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DoD Task Force Considers Safety Crackdown for Drivers

By Kim Sears
Special to American Forces Press Service

WASHINGTON, Oct. 31, 2006 – Servicemembers could expect stricter consequences for engaging in unsafe behavior behind the wheel if changes suggested by a Defense Department safety task force are implemented.

The Private Motor Vehicle Accident Reduction Task Force is looking at changing how the services handle driving infractions to help reduce the death and accident rates of military men and women when operating their own vehicles and motorcycles.

Maj. Gen. David Bice, inspector general of the Marine Corps and chairman of the task force, said for irresponsible drivers this would mean facing real consequences that could affect personal and professional lives, including losing the ability to be promoted and forfeiting driving privileges on base.

“Much has been done to educate people about what can happen if they are irresponsible behind the wheel. However, there are too many people that hear the message, but don’t heed it,” Bice said. “While education on this issue is still important, the PMV task force believes tightening enforcement practices will be the most effective way to bring about change. We are looking at ways to improve the department’s enforcement system and make it clear the military is serious about safety both on and off the base.”

In a June 22 memorandum, the Defense Secretary Donald H. Rumsfeld reiterated his directive to reduce all safety-related indicents within DoD by 75 percent by the end of fiscal 2008. The PMV task force is one of eight safety task forces under the Defense Safety Oversight Council, which was created to find ways to meet that goal.

To gain a greater understanding of current law enforcement procedures, the task force began examining how each service handles driving infractions and the maintenance of driving records.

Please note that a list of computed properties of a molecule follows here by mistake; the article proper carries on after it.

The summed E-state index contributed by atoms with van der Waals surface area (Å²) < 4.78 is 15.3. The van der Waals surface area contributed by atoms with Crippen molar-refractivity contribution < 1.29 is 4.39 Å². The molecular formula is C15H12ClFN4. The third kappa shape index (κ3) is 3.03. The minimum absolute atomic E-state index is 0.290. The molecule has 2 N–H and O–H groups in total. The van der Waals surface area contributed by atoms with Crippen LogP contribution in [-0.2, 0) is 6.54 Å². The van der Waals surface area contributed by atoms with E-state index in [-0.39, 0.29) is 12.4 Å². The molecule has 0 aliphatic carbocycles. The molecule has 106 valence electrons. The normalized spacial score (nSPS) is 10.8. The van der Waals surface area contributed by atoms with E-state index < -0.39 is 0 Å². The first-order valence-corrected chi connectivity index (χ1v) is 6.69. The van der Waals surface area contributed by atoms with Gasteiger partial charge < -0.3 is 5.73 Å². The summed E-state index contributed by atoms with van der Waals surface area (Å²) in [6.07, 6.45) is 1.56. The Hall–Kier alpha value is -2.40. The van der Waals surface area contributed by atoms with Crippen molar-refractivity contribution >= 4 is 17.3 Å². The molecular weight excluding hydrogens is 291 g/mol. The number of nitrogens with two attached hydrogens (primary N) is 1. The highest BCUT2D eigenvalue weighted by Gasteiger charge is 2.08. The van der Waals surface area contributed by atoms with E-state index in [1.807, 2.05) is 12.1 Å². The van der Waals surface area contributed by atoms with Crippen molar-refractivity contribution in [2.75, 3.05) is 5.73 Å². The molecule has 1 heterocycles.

“What we have found are a lot of inconsistencies -- not just between services, but within them as well,” Bice said. “The department lacks a centralized system that allows for the sharing of driving data and sanctions between services and installations. The task force is looking at ways to put such a system in place that also includes information sharing with local (motor vehicle departments). We want to create a commanding-officer environment off base, so troops know they are responsible for their actions no matter where they go.”

John Awtrey, director of law enforcement policy and support at DoD and a member of the task force, said an integrated system would allow law enforcement to draw on comprehensive driving record information, giving installation commanders the ability to make more informed decisions about driving privileges.

“Having integrated electronic data would speed the process for taking positive action against individuals who would still be driving with the current inconsistencies in driving record information and data sharing,” Awtrey said.

The PMV also is evaluating a variety of other factors to determine the best ways to prevent private motor vehicle related deaths and accidents including, driving trends for 18- to 25-year-olds, the top causes of accidents, and leading indicators, or behaviors, that predict who is most susceptible to being involved in an accident.

Renee Reitz, a psychologist overseeing the development of a Driver Behavior Assessment Tool, or DBAT, for DoD, said choice is what links all other variables leading to car crashes. The DBAT is a computerized questionnaire that assesses how servicemembers' personal attitudes and beliefs are related to involvement in vehicle crashes.

“I am a firm believer that choice is the key to safe driving,” said Reitz. “The work of the DBAT research team is focused on pre-identifying servicemembers who are likely to make unsafe driving choices based on the ‘self’ they put behind the wheel. We want to help servicemembers recognize their own tendency to make unsafe choices while driving.”

The task force plans to submit its suggestions to the DSOC, chaired by David S.C. Chu, undersecretary of defense for personnel and readiness,, by February.

“We are trying to build on the good work already being done by each of the services so we can preserve our most valuable resource, which is our men and women,” Bice said.

(Kim Sears is assigned to the American Forces Information Service.)

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Biographies:
Maj. Gen. David Bice, USMC


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